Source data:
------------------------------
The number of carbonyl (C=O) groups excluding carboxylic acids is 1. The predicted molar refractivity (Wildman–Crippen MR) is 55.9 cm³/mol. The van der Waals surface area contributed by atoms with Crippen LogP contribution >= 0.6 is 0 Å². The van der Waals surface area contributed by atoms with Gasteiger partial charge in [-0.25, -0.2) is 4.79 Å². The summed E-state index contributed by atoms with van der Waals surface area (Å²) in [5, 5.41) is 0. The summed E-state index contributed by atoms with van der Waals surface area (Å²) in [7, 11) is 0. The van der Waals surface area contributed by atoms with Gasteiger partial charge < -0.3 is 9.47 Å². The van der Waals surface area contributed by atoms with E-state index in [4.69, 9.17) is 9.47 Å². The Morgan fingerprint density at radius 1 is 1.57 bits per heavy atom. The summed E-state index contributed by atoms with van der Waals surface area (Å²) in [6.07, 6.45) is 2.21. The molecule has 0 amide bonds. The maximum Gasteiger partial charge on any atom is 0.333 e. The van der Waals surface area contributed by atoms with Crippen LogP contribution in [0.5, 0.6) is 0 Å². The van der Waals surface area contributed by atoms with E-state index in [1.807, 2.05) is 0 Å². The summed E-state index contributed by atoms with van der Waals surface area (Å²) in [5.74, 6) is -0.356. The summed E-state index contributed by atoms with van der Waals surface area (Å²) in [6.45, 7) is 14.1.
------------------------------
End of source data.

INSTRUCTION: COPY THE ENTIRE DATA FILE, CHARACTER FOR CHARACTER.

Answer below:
The number of carbonyl (C=O) groups excluding carboxylic acids is 1. The predicted molar refractivity (Wildman–Crippen MR) is 55.9 cm³/mol. The van der Waals surface area contributed by atoms with Crippen LogP contribution >= 0.6 is 0 Å². The van der Waals surface area contributed by atoms with Gasteiger partial charge in [-0.25, -0.2) is 4.79 Å². The summed E-state index contributed by atoms with van der Waals surface area (Å²) in [5, 5.41) is 0. The summed E-state index contributed by atoms with van der Waals surface area (Å²) in [7, 11) is 0. The van der Waals surface area contributed by atoms with Gasteiger partial charge < -0.3 is 9.47 Å². The van der Waals surface area contributed by atoms with E-state index in [4.69, 9.17) is 9.47 Å². The Morgan fingerprint density at radius 1 is 1.57 bits per heavy atom. The summed E-state index contributed by atoms with van der Waals surface area (Å²) in [6.07, 6.45) is 2.21. The molecule has 0 amide bonds. The maximum Gasteiger partial charge on any atom is 0.333 e. The van der Waals surface area contributed by atoms with Crippen LogP contribution in [0.5, 0.6) is 0 Å². The van der Waals surface area contributed by atoms with E-state index in [1.807, 2.05) is 0 Å². The summed E-state index contributed by atoms with van der Waals surface area (Å²) in [5.74, 6) is -0.356. The summed E-state index contributed by atoms with van der Waals surface area (Å²) in [6.45, 7) is 14.1.